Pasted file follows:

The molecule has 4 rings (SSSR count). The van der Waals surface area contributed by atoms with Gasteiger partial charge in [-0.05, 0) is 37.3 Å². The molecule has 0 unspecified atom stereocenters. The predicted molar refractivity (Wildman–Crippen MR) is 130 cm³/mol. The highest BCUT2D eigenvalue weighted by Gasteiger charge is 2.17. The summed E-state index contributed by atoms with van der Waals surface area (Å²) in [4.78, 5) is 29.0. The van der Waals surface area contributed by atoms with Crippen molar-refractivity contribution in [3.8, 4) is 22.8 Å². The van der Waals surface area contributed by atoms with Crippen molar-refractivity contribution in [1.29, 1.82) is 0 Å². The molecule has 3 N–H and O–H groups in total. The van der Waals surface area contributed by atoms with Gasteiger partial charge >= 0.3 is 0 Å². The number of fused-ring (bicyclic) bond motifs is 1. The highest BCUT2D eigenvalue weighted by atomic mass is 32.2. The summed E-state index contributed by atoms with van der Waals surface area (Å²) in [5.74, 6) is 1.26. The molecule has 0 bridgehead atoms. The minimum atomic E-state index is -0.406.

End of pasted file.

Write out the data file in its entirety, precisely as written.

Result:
The molecule has 4 rings (SSSR count). The van der Waals surface area contributed by atoms with Gasteiger partial charge in [-0.05, 0) is 37.3 Å². The molecule has 0 unspecified atom stereocenters. The predicted molar refractivity (Wildman–Crippen MR) is 130 cm³/mol. The highest BCUT2D eigenvalue weighted by Gasteiger charge is 2.17. The summed E-state index contributed by atoms with van der Waals surface area (Å²) in [4.78, 5) is 29.0. The van der Waals surface area contributed by atoms with Crippen molar-refractivity contribution in [3.8, 4) is 22.8 Å². The van der Waals surface area contributed by atoms with Crippen molar-refractivity contribution in [1.29, 1.82) is 0 Å². The molecule has 3 N–H and O–H groups in total. The van der Waals surface area contributed by atoms with Gasteiger partial charge >= 0.3 is 0 Å². The number of fused-ring (bicyclic) bond motifs is 1. The highest BCUT2D eigenvalue weighted by atomic mass is 32.2. The summed E-state index contributed by atoms with van der Waals surface area (Å²) in [5.74, 6) is 1.26. The molecule has 0 bridgehead atoms. The minimum atomic E-state index is -0.406.